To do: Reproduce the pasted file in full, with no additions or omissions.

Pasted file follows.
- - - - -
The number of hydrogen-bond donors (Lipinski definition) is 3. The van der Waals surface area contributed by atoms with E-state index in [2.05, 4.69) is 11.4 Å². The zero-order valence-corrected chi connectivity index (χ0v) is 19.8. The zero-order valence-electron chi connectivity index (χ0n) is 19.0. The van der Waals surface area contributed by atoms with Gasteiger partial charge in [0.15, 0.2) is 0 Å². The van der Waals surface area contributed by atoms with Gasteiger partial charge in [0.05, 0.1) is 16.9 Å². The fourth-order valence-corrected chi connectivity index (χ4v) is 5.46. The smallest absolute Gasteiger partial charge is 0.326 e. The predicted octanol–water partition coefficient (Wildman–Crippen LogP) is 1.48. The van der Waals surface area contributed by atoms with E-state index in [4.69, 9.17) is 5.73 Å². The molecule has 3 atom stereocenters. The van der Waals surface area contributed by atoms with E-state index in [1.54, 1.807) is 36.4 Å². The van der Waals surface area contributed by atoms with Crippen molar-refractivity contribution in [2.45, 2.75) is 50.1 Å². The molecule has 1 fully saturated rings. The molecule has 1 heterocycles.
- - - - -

The number of hydrogen-bond donors (Lipinski definition) is 3. The van der Waals surface area contributed by atoms with E-state index in [2.05, 4.69) is 11.4 Å². The zero-order valence-corrected chi connectivity index (χ0v) is 19.8. The zero-order valence-electron chi connectivity index (χ0n) is 19.0. The van der Waals surface area contributed by atoms with Gasteiger partial charge in [0.15, 0.2) is 0 Å². The van der Waals surface area contributed by atoms with Gasteiger partial charge in [0.05, 0.1) is 16.9 Å². The fourth-order valence-corrected chi connectivity index (χ4v) is 5.46. The smallest absolute Gasteiger partial charge is 0.326 e. The predicted octanol–water partition coefficient (Wildman–Crippen LogP) is 1.48. The van der Waals surface area contributed by atoms with E-state index in [4.69, 9.17) is 5.73 Å². The molecule has 3 atom stereocenters. The van der Waals surface area contributed by atoms with E-state index in [1.54, 1.807) is 36.4 Å². The van der Waals surface area contributed by atoms with Crippen molar-refractivity contribution in [2.45, 2.75) is 50.1 Å². The molecule has 1 fully saturated rings. The molecule has 1 heterocycles.